6. 6. Fred K avli Public Symposium Fred Kavli Public Symposium on Creativity Symposia Empirical Approaches to Neuroscience and Society Symposium Gender Bias: Facing the Facts for the Future of Neuroscience Chair: Antonio Damasio, PhD Support contributed by: The Kavli Foundation Theme A: Development Eph Receptors and Ephrins: Therapeutic Chair: Jennifer L. Raymond, PhD Targets for Neural Injury and Neurodegenerative Sunday, Nov. 10, 8:30–11 a.m. Saturday, Nov. 9, 1:30–4 p.m. Diseases CME Chair: Ann Turnley, PhD Theme B: Neural Excitability, Synapses, and Glia: Cellular Mechanisms All for One and One for All: Progress in The Emotion Triad: The Role of Interactions Single Cell Neurobiology CME Between the Amygdala, Hippocampus, and Chair: James Eberwine, PhD Co-chair: Andrea C. Beckel-Mitchener, PhD Medial Prefrontal Cortex in Mood and Anxiety CME Theme C: Disorders of the Nervous System Epigenetics in Epilepsy: Epiphany or Epiphenomenon? CME Chair: Tallie Z. Baram, MD, PhD How Do Immune Cells Shape the Brain in Health, Disease, and Aging? CME Chair: Michal Schwartz, PhD Co-chair: Serge Rivest, PhD Mechanisms of Deep Brain Stimulation: Efficacy in Neuropsychiatric Disorders CME Chair: Dennis L. Glanzman, PhD Co-chair: Helen S. Mayberg, MD Neuro-Epigenetics in Neural Development, Plasticity, and Brain Disorders CME Chair: Joshua A. Gordon, MD, PhD The Role of Transposable Elements in Health and Diseases of the Central Theme E : Integrative Systems: Neuroendocrinology, Neuroimmunology, and Homeostatic Challenge How the Lateral Hypothalamus Links Energy Status with Motivated Behaviors CME Chair: Alan G. Watts, DPhil Nervous System CME Why So Many Layers and Cell Types? CME Chair: Matthew Reilly, PhD Co-chair: Fred H. Gage, PhD Chair: Randy M. Bruno, PhD Co-chair: Jackie Schiller, PhD Theme D: Sensory and Motor Systems Theme F: Cognition and Behavior Hippocampus CME Chair: Craig Stark, PhD Novel Advances in Understanding Mechanisms of Habituation CME Chair: Catharine Rankin, PhD The Human Connectome in Health and Disease CME Chair: Andrew Zalesky, PhD Co-chair: Martijn van den Heuvel, MS 5-Hydroxymethylcytosine and Active DNA Chair: Jennifer M. Groh, PhD Co-chair: Catherine Carr, PhD Neural Function and Psychiatric Disorders CME Theme H : History, Teaching, Public Awareness, Chair: Timothy Bredy, PhD and Societal Impacts in Neuroscience Sensory End Organs: Signal Processing in the Periphery CME Chair: Stephen D. Roper, PhD Demethylation in Experience-Dependent Brain, Cognition, and Genetics in Healthy Aging CME Chair: Apostolos P. Georgopoulos, MD, PhD The Neuronal Code(s) of the Cerebellum CME Chair: Detlef H. Heck, PhD Neuropeptide Signaling in Cellular Interactions CME Chair: Illana Gozes, PhD The Brain-Blood Connection: Brain Control Over Its Own Blood Flow in Normal and Dysfunctional States CME Chair: Ron D. Frostig, PhD PRELIMINARY PROGR AM and Completion: A Role for Subregions of the Maps and Meters for Sound Location CME Chair: Hongjun Song, PhD Co-chair: J. David Sweatt, PhD 6 Multilevel Analysis of Pattern Separation Find the latest session information — SfN.org/symposia Law and Neuroscience Chair: Owen Jones, JD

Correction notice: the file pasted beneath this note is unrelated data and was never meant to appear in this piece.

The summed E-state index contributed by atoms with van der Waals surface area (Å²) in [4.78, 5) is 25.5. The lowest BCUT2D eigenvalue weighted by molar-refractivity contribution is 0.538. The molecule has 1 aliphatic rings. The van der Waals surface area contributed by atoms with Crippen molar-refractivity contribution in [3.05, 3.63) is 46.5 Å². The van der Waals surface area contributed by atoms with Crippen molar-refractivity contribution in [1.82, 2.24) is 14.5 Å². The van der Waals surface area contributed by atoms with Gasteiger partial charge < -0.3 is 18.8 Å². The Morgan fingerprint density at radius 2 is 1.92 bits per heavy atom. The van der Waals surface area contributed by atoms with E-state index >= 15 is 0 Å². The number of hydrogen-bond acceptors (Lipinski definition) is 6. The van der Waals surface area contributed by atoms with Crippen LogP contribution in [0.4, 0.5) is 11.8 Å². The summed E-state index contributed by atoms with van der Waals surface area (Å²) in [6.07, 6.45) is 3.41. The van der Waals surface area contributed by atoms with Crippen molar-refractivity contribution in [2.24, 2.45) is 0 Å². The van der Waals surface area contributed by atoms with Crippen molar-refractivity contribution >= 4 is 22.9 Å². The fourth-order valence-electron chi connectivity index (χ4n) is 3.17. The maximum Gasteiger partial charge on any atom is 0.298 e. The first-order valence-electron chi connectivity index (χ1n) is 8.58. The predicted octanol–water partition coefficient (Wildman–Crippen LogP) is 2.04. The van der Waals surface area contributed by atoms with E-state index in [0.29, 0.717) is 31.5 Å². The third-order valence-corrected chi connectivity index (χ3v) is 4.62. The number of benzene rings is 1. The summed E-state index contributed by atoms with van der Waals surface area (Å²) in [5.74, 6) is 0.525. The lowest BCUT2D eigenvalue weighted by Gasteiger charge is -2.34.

7. 7. Minisymposia Theme C: Disorders of the Nervous System Perceptual Spaces: Mathematical Neurotransmitter Receptors for Dynamic Signaling Mechanisms of Morpho- Genes, Environment, and Cognitive Function CME Structures to Neural Mechanisms CME Visual Cognition in Primates CME genetic Proteins in the Developing and Adult Chair: Orly Lazarov, PhD Co-chair: Giuseppina Tesco, MD, PhD Chair: Qasim Zaidi, PhD Co-chair: Jonathan D. Victor, MD, PhD Chair: Stefan Everling, PhD Co-chair: Pieter R. Roelfsema, MD, PhD How Do Cellular-Stress Response Pathways Sensory Deprivation and Brain Plasticity: Pathological Choice: The Neuroscience of Control Brain Resistance During Aging and Insights From Behavioral and Neuroimaging Gambling and Gambling Addiction CME Midbrain Morphogenesis, Fate Specification, Neurodegenerative Disease? CME Studies of Deaf and Blind Individuals CME Chair: Luke Clark, PhD and Regeneration CME Chair: Raj Awatramani, PhD Chair: Christian Neri, PhD Co-chair: Richard I. Morimoto, PhD Chair: Rain G. Bosworth, PhD Co-chair: Matthew Dye, PhD Teaching Signals: Understanding the Neural The Choroid Plexus and Cerebrospinal Fluid: Neurological Consequences of Theme E : Integrative Systems: Behavior CME Emerging Roles in Development, Disease, Microglia Priming: Aging, Disease, Neuroendocrinology, Neuroimmunology, and Therapy CME and Trauma CME and Homeostatic Challenge Chair: Edwin S. Monuki, MD, PhD Co-chair: Maria Lehtinen, PhD Chair: John C. Gensel, PhD Co-chair: Jonathan P. Godbout, PhD Food for Thought: Experiential, Chair: Joshua P. Johansen, PhD Co-chair: Jennifer L. Raymond, PhD Theme B: Neural Excitability, Synapses, and Glia: New Insights Into the Specificity and Plastic- Cellular Mechanisms ity of Reward and Aversion Encoding in the Emerging Roles of Resurgent Sodium Mesolimbic System CME Currents in Neuronal Excitability and Chair: Susan F. Volman, PhD Theme A: Development Nervous System CME Chair: Laura N. Borodinsky, PhD Co-chair: Fred Charron, PhD Pathophysiology CME Chair: Theodore R. Cummins, PhD Co-chair: Angelika Lampert, MD Tau in Dendrites: Function and Systems That Trigger Learning and Change Hormonal, and Neural Antecedents What Just Happened and Do I Care? The of Obesity CME Interaction Between Rewards and Memory in Chair: Ilia N. Karatsoreos, PhD Co-chair: Matthew N. Hill, PhD Cortical and Subcortical Structures CME Rethinking Estrogen Action in the Brain CME Chair: Gregory F. Ball, PhD Co-chair: Jacques Balthazart, PhD Chair: Barry Richmond, MD Co-chair: Andrew Clark, PhD Theme G : Novel Methods and Technology Development Imaging Neuronal Populations in Behaving Dysfunction CME New Approaches for Studying Synaptic Theme F: Cognition and Behavior Rodents: Paradigms for Studying Neural Circuits Neural Encoding of Fear — Hypothalamic and Chair: Erik D. Roberson, MD, PhD of Behavior in the Mammalian Cortex CME Development, Function, and Plasticity The Ventral Pallidum: Roles in Reward Brainstem Networks CME Using Drosophila as a Model System CME and Addiction CME Chair: Dion Dickman, PhD Chair: Cornelius T. Gross, PhD Chair: Jerry L. Chen, PhD Co-chair: Tara Keck, PhD Chair: Yonatan M. Kupchik, PhD Co-chair: Stephen V. Mahler, PhD Neuroimaging Guided Cognitive Regulation Manipulating and Characterizing of Food Stimuli: Implications for Obesity CME Neuronal Ensembles Mediating Structural Synaptic Plasticity: Emerging Breakthroughs and Relationship to Disease CME Therapeutic Neuromodulation With Chair: Thomas F. Franke, MD, PhD Co-chair: Eric J. Nestler, MD, PhD Transcranial Current Stimulation: Synaptic Properties and Functional Consequences of Cholinergic Transmission Chair: Eric Stice, PhD Ready for Rational Design? CME Neuroscience of Self-Control CME Chair: Flavio Frohlich, PhD Co-chair: Michael A. Nitsche, MD Chair: Benjamin Hayden, PhD Co-chair: Joseph Kable, PhD in the CNS CME Theme D: Sensory and Motor Systems Chair: Michael Beierlein, PhD Co-chair: Jerrel L. Yakel, PhD Electrical Coupling and Microcircuits: Cue-Specific Behaviors CME Chair: Bruce T. Hope, PhD Co-chair: Fábio C. Cruz, PhD Rat Genetics: Focus on Reward-Related Behavior CME Chair: Judith Homberg, PhD Co-chair: Bart Ellenbroek, PhD Network Operation and Plasticity CME Chair: Jian Jing, PhD CME  This activity has been approved for AMA PRA Category 1 Credit  . See page 5 and visit SfN.org/cme for details. ™ 7 N euroscience 2 0 13 Find the latest session information — SfN.org/minisymposia